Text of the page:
Anemia, hemoglobin concentration and cognitive function in the Longitudinal Ageing Study in India-Harmonized Diagnostic Assessment of Dementia (LASI-DAD) and the Health and Retirement Study

medRxiv [Preprint]. 2024 Jan 23:2024.01.22.24301583. doi: 10.1101/2024.01.22.24301583.


Background: In India, anemia is widely researched in children and women of reproductive age, however, studies in older populations are lacking. Given the adverse effect of anemia on cognitive function and dementia this older population group warrants further study. The Longitudinal Ageing Study in India - Harmonized Diagnostic Assessment of Dementia (LASI-DAD) dataset contains detailed measures to allow a better understanding of anaemia as a potential risk factor for dementia.

Method: 2,758 respondents from the LASI-DAD cohort, aged 60 or older, had a complete blood count measured from venous blood as well as cognitive function tests including episodic memory, executive function and verbal fluency. Linear regression was used to test the associations between blood measures (including anemia and hemoglobin concentration (g/dL)) with 11 cognitive domains. All models were adjusted for age and gender with the full model containing adjustments for rural location, years of education, smoking, region, BMI and population weights.Results from LASI-DAD were validated using the USA-based Health and Retirement Study (HRS) cohort (n=5720) to replicate associations between blood cell measures and global cognition.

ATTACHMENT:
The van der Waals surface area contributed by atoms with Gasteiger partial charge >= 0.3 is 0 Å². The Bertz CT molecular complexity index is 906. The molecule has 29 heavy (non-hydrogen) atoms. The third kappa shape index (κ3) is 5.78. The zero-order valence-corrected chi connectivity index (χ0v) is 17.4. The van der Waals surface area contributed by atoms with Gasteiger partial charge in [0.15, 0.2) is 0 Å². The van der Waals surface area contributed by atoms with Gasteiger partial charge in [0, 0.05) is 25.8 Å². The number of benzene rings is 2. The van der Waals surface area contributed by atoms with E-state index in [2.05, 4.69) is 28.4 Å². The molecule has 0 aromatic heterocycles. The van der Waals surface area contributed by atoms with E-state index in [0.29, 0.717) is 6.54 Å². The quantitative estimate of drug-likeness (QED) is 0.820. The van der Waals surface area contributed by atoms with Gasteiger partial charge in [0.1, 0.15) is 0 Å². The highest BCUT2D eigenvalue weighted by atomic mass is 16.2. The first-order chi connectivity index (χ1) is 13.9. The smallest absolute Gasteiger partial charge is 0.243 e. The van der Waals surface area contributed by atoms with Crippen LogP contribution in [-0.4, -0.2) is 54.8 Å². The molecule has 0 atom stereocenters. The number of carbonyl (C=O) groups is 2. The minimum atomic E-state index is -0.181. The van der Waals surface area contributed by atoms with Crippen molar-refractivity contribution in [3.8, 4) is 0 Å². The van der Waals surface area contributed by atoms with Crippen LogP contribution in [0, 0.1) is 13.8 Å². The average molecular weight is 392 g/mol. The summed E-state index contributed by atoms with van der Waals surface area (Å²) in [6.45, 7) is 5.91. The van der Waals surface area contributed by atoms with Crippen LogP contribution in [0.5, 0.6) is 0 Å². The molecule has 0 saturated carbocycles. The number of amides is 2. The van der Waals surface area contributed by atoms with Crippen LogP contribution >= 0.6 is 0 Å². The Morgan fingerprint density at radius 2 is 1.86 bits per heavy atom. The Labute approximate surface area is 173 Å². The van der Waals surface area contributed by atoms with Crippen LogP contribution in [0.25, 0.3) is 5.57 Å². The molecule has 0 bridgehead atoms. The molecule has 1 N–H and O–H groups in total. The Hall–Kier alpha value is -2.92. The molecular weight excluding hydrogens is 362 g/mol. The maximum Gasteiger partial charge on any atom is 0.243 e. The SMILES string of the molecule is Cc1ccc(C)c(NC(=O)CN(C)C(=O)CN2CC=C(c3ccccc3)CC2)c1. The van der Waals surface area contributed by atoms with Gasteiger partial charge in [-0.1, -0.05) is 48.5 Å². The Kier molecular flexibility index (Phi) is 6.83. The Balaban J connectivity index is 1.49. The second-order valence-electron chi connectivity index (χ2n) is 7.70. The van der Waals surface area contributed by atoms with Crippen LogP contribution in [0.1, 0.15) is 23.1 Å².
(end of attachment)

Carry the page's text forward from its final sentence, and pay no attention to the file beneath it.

Results: In LASI-DAD, we showed an association between anemia and poor memory (p=0.0054). We found a positive association between hemoglobin concentration and ten cognitive domains tested (β=0.041-0.071, p<0.05). The strongest association with hemoglobin was identified for memory-based tests (immediate episodic, delayed episodic and broad domain memory, β=0.061-0.071, p<0.005). Positive associations were also shown between the general cognitive score and the other red blood count tests including mean corpuscular hemoglobin concentration (MCHC, β=0.06, p=0.0001) and red cell distribution width (RDW, β =-0.11, p<0.0001). In the HRS cohort, positive associations were replicated between general cognitive score and other blood count tests (Red Blood Cell, MCHC and RDW, p<0.05).

Conclusion: We have established in a large South Asian population that low hemoglobin and anaemia are associated with low cognitive function, therefore indicating that anaemia could be an important modifiable risk factor. We have validated this result in an external cohort demonstrating both the variability of this risk factor cross-nationally and its generalizable association with cognitive outcomes.

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